I’ve been volunteering for the last eighteen months with a Charity that supports emotionally vulnerable people, and it’s really taught me the value of speaking to strangers, of meeting new people. I’ve befriended a number of fellow volunteers who fall across a cross section of ages, genders and races. The older volunteers I would never have spoken to under any other circumstance, chances are we would have never crossed paths. It got me thinking, and I said to myself – let’s make more of an effort, see where striking up ‘random’ conversations can get you, and I must say it has made the last year or so infinitely more interesting than it might it been had I continued to keep myself to myself; which is why I’ve pondered about why I behaved like the ‘old’ me when I was at the Airport, why I buried my head in a book instead of chatting. It may have been pre-fight nerves or maybe I felt it socially inappropriate at that time to talk to someone who sat there looking equally pensive.

 

Ian:  This is an interesting one for me, because for the most part I shun social media in all its forms.  I don’t have a Facebook account, I’m not on Twitter and though I do technically have a blog, I only use it to post ‘work’ – never personal information.  Similarly, my involvement in HST is exclusively behind the scenes and except for the people this email is going out to, I really don’t maintain contact with anyone I have met online.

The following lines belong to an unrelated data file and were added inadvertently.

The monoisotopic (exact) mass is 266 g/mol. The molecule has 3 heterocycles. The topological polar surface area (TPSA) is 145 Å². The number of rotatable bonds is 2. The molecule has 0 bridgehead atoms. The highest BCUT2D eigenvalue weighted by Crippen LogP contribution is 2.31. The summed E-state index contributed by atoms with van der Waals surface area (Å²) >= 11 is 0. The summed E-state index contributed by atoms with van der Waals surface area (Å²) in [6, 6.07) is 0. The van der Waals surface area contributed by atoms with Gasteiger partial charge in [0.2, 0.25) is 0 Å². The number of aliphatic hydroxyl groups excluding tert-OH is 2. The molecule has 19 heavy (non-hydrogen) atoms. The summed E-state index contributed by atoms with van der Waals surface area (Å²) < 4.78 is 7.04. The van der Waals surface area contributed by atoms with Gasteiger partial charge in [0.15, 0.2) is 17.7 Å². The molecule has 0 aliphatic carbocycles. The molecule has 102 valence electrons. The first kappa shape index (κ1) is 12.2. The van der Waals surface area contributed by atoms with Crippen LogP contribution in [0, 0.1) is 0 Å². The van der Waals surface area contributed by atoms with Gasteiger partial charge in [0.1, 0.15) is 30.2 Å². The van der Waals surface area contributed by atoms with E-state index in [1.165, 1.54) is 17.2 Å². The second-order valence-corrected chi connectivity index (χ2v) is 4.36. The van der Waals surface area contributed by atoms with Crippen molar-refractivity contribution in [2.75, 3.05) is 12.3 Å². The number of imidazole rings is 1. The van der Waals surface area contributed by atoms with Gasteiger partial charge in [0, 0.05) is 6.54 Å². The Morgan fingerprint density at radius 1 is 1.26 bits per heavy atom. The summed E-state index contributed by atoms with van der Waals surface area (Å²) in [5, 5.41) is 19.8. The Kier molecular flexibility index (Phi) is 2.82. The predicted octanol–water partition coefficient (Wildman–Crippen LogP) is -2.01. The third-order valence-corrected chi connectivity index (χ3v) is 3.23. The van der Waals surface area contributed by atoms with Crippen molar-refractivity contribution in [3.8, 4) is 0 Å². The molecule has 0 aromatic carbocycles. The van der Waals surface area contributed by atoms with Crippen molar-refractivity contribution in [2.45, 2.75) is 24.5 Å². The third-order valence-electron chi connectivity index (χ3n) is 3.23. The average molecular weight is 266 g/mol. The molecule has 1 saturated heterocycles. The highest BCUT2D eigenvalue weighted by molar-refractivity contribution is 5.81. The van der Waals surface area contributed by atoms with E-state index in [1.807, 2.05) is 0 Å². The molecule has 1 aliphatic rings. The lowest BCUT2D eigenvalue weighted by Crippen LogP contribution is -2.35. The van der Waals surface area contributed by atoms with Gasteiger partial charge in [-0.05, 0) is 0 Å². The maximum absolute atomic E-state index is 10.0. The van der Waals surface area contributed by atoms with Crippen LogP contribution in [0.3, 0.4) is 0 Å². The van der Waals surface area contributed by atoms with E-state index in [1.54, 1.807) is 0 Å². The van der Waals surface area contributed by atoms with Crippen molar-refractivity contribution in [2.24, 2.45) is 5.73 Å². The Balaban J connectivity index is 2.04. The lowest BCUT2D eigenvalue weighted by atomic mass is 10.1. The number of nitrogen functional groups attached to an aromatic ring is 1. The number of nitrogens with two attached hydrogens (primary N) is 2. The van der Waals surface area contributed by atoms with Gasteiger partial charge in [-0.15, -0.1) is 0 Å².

I think for many people the internet allows them to relate to the world in the way they’d like to in ‘real life’.  I, for example, am a solitary guy and I don’t yearn for much human interaction unless I can have an honest to goodness conversation.  So in real life I talk to my friends and I am very quiet otherwise.  Online I don’t send many emails, but when I do, they tend to be long winded (like this one).  So I haven’t created a new identity for myself, my online self is really just an extension of my real world self.  The only difference is that it’s much easier online, which I think is what the major attraction is for Ben.

One of the major themes of Ben’s work is second guessing himself.  He is always soul searching, on some level, and deliberately inventing scenarios and situations that challenge himself – to examine his own motivations and reactions.  I think this level of introversion would definitely make personal relationships difficult, and it’s something I can absolutely empathise with.  The benefit of the internet, for guys like Ben and me, is that it keeps people at arm’s length, so to speak, and that distance can create a level of comfort which allows us to drop some of our defences.

I don’t necessarily think that is a bad omen, though.  Even if some of Ben’s time is spent sending out dumb photos of himself and his cat, a lot of his time is spent building something – whether it is a website, or a friendship, or a working partnership for a new chapbook.  A lot of people use the internet and social media just to trumpet their own narcissism, but those people are probably just as self-interested in real life too. I think sometimes it is too easy to dismiss anything that happens online as the equivalent of jerking off, rather than going out and fucking another human being.  It’s not that simple, though, and as with most things in life you get out what you put in.  I think even just this roundtable is an example that online correspondence or ‘networking’ isn’t necessarily frivolous.  Or maybe I’m wrong, and we’re just jerking each other off, haha.

As a quick final word – I think the preoccupation with social media is just a fad and eventually there will be a backlash.  People are already tired of others who are tied to their mobile phones and who update their Facebook page every two minutes.  Once the fad passes there will probably be a sort of ‘throw out your TV’ style changing of the tides when social media is properly assimilated into everyday life, as just another thing.